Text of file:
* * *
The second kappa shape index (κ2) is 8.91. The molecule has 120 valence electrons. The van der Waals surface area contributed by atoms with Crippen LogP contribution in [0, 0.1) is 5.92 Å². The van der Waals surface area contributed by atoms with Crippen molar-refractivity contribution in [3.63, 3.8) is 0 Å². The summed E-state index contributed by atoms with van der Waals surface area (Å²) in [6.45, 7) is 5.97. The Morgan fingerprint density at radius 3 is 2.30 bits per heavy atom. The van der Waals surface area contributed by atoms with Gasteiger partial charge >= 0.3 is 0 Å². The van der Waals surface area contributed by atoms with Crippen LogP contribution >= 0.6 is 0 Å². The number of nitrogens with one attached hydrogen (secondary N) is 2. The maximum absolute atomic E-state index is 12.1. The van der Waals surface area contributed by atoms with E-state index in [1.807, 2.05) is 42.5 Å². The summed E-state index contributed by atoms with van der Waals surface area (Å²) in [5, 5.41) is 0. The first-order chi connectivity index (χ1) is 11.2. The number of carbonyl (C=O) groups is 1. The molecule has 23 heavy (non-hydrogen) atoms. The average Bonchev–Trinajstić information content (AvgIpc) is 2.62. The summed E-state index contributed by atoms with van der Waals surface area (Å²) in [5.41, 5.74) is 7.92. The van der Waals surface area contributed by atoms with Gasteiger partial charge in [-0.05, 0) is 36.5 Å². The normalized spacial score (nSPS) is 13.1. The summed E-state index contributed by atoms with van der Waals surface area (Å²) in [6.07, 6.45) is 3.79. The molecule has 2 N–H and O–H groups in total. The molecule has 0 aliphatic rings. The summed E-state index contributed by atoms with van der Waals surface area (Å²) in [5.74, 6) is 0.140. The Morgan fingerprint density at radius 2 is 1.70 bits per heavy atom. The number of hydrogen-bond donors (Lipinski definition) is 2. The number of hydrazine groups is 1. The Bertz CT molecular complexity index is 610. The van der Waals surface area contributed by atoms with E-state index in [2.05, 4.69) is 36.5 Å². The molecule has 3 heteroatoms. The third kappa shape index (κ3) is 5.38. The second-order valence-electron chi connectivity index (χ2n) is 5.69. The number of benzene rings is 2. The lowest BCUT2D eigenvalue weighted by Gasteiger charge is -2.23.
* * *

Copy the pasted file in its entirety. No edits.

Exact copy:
The second kappa shape index (κ2) is 8.91. The molecule has 120 valence electrons. The van der Waals surface area contributed by atoms with Crippen LogP contribution in [0, 0.1) is 5.92 Å². The van der Waals surface area contributed by atoms with Crippen molar-refractivity contribution in [3.63, 3.8) is 0 Å². The summed E-state index contributed by atoms with van der Waals surface area (Å²) in [6.45, 7) is 5.97. The Morgan fingerprint density at radius 3 is 2.30 bits per heavy atom. The van der Waals surface area contributed by atoms with Gasteiger partial charge >= 0.3 is 0 Å². The van der Waals surface area contributed by atoms with Crippen LogP contribution >= 0.6 is 0 Å². The number of nitrogens with one attached hydrogen (secondary N) is 2. The maximum absolute atomic E-state index is 12.1. The van der Waals surface area contributed by atoms with E-state index in [1.807, 2.05) is 42.5 Å². The summed E-state index contributed by atoms with van der Waals surface area (Å²) in [5, 5.41) is 0. The first-order chi connectivity index (χ1) is 11.2. The number of carbonyl (C=O) groups is 1. The molecule has 23 heavy (non-hydrogen) atoms. The average Bonchev–Trinajstić information content (AvgIpc) is 2.62. The summed E-state index contributed by atoms with van der Waals surface area (Å²) in [5.41, 5.74) is 7.92. The van der Waals surface area contributed by atoms with Gasteiger partial charge in [-0.05, 0) is 36.5 Å². The normalized spacial score (nSPS) is 13.1. The summed E-state index contributed by atoms with van der Waals surface area (Å²) in [6.07, 6.45) is 3.79. The molecule has 2 N–H and O–H groups in total. The molecule has 0 aliphatic rings. The summed E-state index contributed by atoms with van der Waals surface area (Å²) in [5.74, 6) is 0.140. The Morgan fingerprint density at radius 2 is 1.70 bits per heavy atom. The number of hydrogen-bond donors (Lipinski definition) is 2. The number of hydrazine groups is 1. The Bertz CT molecular complexity index is 610. The van der Waals surface area contributed by atoms with E-state index in [2.05, 4.69) is 36.5 Å². The molecule has 3 heteroatoms. The third kappa shape index (κ3) is 5.38. The second-order valence-electron chi connectivity index (χ2n) is 5.69. The number of benzene rings is 2. The lowest BCUT2D eigenvalue weighted by Gasteiger charge is -2.23.